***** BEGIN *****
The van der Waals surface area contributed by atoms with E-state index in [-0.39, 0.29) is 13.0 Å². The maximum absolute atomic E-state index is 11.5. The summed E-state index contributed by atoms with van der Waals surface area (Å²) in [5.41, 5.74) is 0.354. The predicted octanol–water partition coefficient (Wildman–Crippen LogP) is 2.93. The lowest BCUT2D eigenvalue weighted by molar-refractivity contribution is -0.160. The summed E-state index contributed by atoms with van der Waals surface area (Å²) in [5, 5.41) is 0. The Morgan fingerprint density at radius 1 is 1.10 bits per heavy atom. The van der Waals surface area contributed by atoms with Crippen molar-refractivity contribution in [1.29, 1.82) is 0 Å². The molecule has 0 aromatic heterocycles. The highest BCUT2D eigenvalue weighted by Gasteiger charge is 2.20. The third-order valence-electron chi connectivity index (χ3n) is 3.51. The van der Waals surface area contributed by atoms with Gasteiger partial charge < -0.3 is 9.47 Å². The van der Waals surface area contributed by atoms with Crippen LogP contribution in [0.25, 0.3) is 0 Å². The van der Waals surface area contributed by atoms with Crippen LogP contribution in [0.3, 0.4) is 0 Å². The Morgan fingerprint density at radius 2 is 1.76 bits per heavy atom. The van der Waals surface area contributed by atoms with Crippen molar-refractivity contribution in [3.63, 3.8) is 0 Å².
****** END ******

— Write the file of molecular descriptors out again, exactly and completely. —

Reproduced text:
The van der Waals surface area contributed by atoms with E-state index in [-0.39, 0.29) is 13.0 Å². The maximum absolute atomic E-state index is 11.5. The summed E-state index contributed by atoms with van der Waals surface area (Å²) in [5.41, 5.74) is 0.354. The predicted octanol–water partition coefficient (Wildman–Crippen LogP) is 2.93. The lowest BCUT2D eigenvalue weighted by molar-refractivity contribution is -0.160. The summed E-state index contributed by atoms with van der Waals surface area (Å²) in [5, 5.41) is 0. The Morgan fingerprint density at radius 1 is 1.10 bits per heavy atom. The van der Waals surface area contributed by atoms with Crippen molar-refractivity contribution in [1.29, 1.82) is 0 Å². The molecule has 0 aromatic heterocycles. The highest BCUT2D eigenvalue weighted by Gasteiger charge is 2.20. The third-order valence-electron chi connectivity index (χ3n) is 3.51. The van der Waals surface area contributed by atoms with Gasteiger partial charge < -0.3 is 9.47 Å². The van der Waals surface area contributed by atoms with Crippen LogP contribution in [0.25, 0.3) is 0 Å². The van der Waals surface area contributed by atoms with Crippen LogP contribution in [0.3, 0.4) is 0 Å². The Morgan fingerprint density at radius 2 is 1.76 bits per heavy atom. The van der Waals surface area contributed by atoms with Crippen molar-refractivity contribution in [3.63, 3.8) is 0 Å².